OPPONENTS plotting to overthrow President Joseph Kabila of the Democratic Republic of Congo came shopping in South Africa for an arsenal of weapons and arranged military training for young Congolese exiles at a farm in Modimolle, a state prosecutor said on Thursday.
But they were unaware that their elaborate conspiracy had been infiltrated as long ago as last September by South African security agents, who had video and audio recordings of their key meetings, prosecutor Shaun Abrahams told the Pretoria Magistrate’s Court.
He said that police were hunting two prominent anti-Kabila personalities who were still thought to be in the country.
Magistrate Maryke de la Rey remanded the 19 suspects in custody until February 14. They were arrested on their way to the farm before dawn on Tuesday and charged with breaking the Foreign Military Assistance Act, Mr Abrahams said.
Their military training had been due to start on the morning of their arrests, he said.
Naomi Kok, a researcher at the Institute for Security Studies (ISS), said that although pro-opposition exiled groups were not uncommon in South Africa, the prosecution case outlined on Thursday was unique.
"In terms of what looks like a rebel group preparing for armed action, we have not seen something like that in South Africa," she said.
All the accused were said to be members of a Congolese opposition movement called the Union of Nationalists for Renewal (UNR).
"The UNR are intent on unseating President Kabila by unconstitutional means," Mr Abrahams told the court.
The prosecution said evidence gathered by the police undercover operation and by state witnesses included a "wish list" of weaponry, including 20 surface-to-air missiles, rocket-propelled grenade launchers and 5,000 AK47s as well as 50 satellite telephones and $125,000 in cash. Mr Abrahams said the conspirators held meetings in several venues, including Zahava’s restaurant in Norwood, Johannesburg and Maxi’s at the N1 Caltex garage in Midrand.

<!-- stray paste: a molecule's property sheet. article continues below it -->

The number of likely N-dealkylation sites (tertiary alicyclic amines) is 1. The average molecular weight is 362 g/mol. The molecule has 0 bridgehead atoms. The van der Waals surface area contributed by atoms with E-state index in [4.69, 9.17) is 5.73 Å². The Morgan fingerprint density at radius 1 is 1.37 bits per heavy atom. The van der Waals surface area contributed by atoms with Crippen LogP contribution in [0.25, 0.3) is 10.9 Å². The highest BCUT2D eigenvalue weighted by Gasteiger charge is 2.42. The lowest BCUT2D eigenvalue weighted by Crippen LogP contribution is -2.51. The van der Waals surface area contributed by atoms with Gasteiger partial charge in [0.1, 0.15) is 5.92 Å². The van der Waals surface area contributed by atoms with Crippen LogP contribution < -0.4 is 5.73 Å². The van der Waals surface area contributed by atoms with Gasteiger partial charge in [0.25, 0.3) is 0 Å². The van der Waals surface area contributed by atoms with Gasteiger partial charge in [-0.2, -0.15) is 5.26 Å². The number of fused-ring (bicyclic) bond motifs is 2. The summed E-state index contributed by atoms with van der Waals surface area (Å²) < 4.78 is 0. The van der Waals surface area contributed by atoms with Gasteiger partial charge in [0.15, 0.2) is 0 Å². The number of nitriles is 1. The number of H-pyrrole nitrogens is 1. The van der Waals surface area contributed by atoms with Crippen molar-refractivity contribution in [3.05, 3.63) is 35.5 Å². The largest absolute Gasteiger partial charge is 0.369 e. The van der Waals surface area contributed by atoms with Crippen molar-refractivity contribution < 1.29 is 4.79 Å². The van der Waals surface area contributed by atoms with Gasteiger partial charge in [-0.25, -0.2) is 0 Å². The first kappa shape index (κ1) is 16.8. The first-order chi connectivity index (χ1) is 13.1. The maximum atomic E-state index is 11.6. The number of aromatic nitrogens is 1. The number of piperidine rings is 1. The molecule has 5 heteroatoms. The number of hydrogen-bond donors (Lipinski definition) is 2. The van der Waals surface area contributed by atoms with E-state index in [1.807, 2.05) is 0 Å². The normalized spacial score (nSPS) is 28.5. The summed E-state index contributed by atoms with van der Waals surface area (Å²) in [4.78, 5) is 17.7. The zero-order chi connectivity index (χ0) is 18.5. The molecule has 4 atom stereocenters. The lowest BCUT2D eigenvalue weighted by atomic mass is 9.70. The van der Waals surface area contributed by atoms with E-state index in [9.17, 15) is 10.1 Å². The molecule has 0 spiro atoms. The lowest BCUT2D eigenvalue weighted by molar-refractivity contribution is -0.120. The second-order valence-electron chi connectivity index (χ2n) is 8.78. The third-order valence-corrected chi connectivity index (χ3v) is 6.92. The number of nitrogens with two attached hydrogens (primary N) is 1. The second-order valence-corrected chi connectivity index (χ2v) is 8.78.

The first accused at Thursday’s hearing was a dual US citizen named as James Kazongo, who said he had arrived in South Africa only two days before he was arrested with the others. "We have had no showers or change of clothes since we were arrested. We have been held in inhuman conditions," Mr Kazongo said.
Mr Kabila took office in Kinshasa in 2001 shortly after the assassination of his father, president Laurent-Désiré Kabila, and then won elections in 2006. He was re-elected in 2011, although opponents said the election was rigged.
Such are the security threats in Congo that 19,000 United Nations peacekeepers are stationed in the country and South Africa is one of the African states pushing for a separate force of at least 4,000 soldiers to fend off rebels groups in eastern North Kivu province.
President Jacob Zuma’s government is considered by most analysts of the Great Lakes region to be a close ally of Congo.
One of the two Kabila opponents named in court and said to be on the run in South Africa, was Gen William Amuri Yakutumbu, the leader of one of several rebel groups in South Kivu known as "mai-mai".
The other alleged leader was named as Etienne Kabila, a minor political figure who says he is Joseph Kabila’s half-brother, a link which the Congo president denies.